Business & Enterprise

Curriculum Statement

Our department is dedicated to providing a dynamic and comprehensive education in business management, entrepreneurship, and leadership.  Our curriculum emphasises practical skills, critical thinking, ethical decision-making, and global perspective to prepare students for success in a rapidly evolving business landscape.  We integrate theory with real-world applications and experiential learning opportunities through designing a Business proposal.


Business & Enterprise is taught as a Key Stage 4 subject that gives students a good understanding of what they need to know to be a valuable member of society when they enter the world of work, either in the public or private sector.  It gives students the knowledge to go on and study business at a higher level either as a vocational post-16 course or at A level, leading to higher education academic study.

Students are given an understanding of how real businesses work and how they contribute to both the UK and global economies.  Both numeracy and literacy skills learned across the school at Key Stage 3 are developed and enhanced to allow students to give clear arguments on why business decisions are undertaken and to show an understanding of how the financial performances are measured. Arguments based on case studies are debated orally and extended answers are also written, following the strategies students have been taught in their English classes.

The Enterprise and Marketing course encourages students to develop the practical skills and applied knowledge they’ll need in the business and enterprise sector.  Students put their learning into practice and develop valuable transferable skills, beneficial if they’re considering starting up their own enterprise/business.

Students are taught to respect and listen to each other when business decisions are debated.  They are encouraged to take pride in their work and to build up their own portfolios that can be used for exam revision and re-capping knowledge.


We offer two courses as GCSE options in KS4 for Years 10 and 11.  AQA GCSE in Business Studies and OCR Cambridge Nationals Enterprise and Marketing.

For the GCSE course, Year 10 students are taught to understand how businesses are run, the structure of a business and the role of human resource.  In Year 11 they study operation management and finance including record keeping.  Students in both year groups are also given opportunities to refine their exam techniques in mastering the long answer questions.  We have also recently introduced another digital platform, Smart Revise, to enhance their knowledge, fill missing gaps and support with retrieval practise from units taught earlier.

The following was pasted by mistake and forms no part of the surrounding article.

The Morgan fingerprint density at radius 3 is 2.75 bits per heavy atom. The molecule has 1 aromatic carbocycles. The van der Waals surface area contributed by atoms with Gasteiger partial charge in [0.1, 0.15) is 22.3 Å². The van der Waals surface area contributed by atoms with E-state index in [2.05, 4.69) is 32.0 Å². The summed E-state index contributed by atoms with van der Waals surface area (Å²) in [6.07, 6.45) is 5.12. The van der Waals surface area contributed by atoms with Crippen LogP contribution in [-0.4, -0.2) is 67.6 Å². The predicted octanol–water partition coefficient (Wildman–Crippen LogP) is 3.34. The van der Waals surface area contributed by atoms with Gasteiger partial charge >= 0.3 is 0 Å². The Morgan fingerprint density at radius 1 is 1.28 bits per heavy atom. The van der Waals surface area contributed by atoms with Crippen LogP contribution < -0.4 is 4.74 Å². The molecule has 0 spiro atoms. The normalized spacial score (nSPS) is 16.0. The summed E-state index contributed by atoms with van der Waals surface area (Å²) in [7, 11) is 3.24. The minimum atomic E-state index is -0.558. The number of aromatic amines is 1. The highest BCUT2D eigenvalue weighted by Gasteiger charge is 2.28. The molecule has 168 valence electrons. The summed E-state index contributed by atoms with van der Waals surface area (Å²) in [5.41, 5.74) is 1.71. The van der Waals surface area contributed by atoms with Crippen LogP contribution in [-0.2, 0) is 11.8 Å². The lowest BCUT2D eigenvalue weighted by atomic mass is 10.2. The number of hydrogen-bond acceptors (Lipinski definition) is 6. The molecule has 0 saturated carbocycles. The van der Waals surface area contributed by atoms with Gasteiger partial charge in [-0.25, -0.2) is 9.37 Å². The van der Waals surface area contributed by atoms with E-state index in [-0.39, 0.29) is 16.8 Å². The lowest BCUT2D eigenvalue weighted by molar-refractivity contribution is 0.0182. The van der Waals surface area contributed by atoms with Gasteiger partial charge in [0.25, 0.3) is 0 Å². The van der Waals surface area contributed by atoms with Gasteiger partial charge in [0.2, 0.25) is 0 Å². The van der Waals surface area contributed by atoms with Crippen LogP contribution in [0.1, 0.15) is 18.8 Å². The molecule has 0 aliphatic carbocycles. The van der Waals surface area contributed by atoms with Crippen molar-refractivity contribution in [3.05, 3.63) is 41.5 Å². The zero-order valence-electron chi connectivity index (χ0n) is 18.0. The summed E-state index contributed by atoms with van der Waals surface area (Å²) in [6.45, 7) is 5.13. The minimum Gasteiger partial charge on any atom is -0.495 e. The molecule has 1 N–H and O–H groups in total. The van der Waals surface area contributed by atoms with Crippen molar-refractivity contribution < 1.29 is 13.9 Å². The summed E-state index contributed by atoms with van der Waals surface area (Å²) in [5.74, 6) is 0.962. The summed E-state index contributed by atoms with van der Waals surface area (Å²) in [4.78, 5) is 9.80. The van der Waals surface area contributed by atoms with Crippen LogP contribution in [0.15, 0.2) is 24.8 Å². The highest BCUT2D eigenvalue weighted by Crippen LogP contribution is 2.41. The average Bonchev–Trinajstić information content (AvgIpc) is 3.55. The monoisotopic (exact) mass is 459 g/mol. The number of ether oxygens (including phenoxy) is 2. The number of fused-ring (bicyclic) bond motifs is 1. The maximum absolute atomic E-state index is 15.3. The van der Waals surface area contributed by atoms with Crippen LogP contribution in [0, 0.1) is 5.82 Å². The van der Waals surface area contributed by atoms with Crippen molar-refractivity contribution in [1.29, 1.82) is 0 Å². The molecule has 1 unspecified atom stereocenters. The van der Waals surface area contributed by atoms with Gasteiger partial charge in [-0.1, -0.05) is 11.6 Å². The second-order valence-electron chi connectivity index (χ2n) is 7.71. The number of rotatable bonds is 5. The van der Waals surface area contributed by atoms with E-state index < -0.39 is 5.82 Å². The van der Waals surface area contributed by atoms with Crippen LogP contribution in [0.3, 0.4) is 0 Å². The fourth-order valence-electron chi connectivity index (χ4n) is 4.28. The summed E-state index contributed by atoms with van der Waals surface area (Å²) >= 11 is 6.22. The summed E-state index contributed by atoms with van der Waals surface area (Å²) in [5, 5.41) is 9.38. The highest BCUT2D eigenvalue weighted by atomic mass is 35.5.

For the Cambridge Nationals course, it is a vocational course which combines practical and theoretical elements to introduce and develop skills in enterprise and marketing.  The grades awarded for this course are slightly different to those for GCSE qualifications, but the challenge posed by the course is similar to that of any other Key Stage 4 qualification.  In Year 10, students start their first course work to design a business proposal and in Year 11 the second coursework, market and pitch a business proposal is delivered.  Students will also go back to the exam topics in Year 11 in preparation for their final exam.  The course is currently run with 2 coursework tasks, that must be completed in school under the supervision of their teacher, and one written exam that is 40% of the final mark.  Students are given guidance but must complete the coursework independently.  Students are also encouraged to access the online platform of Google Classroom to support with their learning for the exam unit.  After school revision clinics are also provided for both courses on two days per week.

There is cross-curricular work with the English team advising and observing how students develop and defend an argument when composing extended long answers.  There is also collaborative work with the Maths team, who advise on techniques students use for working out financial calculations – an example being how to work out percentage change in business performance.

Students have three 50-minute lessons per week.


In AQA, at the end of each unit, students are tested to check the acquisition of key business vocabulary and retested to check significant progress has been made.  Case study style questions are used to assess students’ ability to apply the business knowledge learnt to a business situation.  Past papers are adapted and used for end of year tests to enable teachers to give accurate data predictions and to put interventions in place where necessary.

In OCR, written communication skills will be developed through both projects and in the exam unit; verbal communication skills will also be required when it comes to pitching product ideas in the second coursework R069.  Design work is required in R068 when developing a new product idea and maths skills will be required when completing key calculations, like those for costs, revenue, break-even and profit.  The first coursework is submitted and graded in Year 10 and the second one is submitted and graded early in Year 11.  Both coursework must be submitted before the final exam in Year 11.

Individual teachers keep mark sheets to track the progress of students across the course.  Students and parents are informed by phone where exceptional progress has been made or if there are concerns that a student is not achieving expected progress, to help ensure there is an improvement in effort and attitude where necessary.  Each student receives a written data report and comments are given verbally on individual’s strengths and areas to improve.

The business department is now part of the Computing & Business Department under the guidance of one Curriculum Leader.

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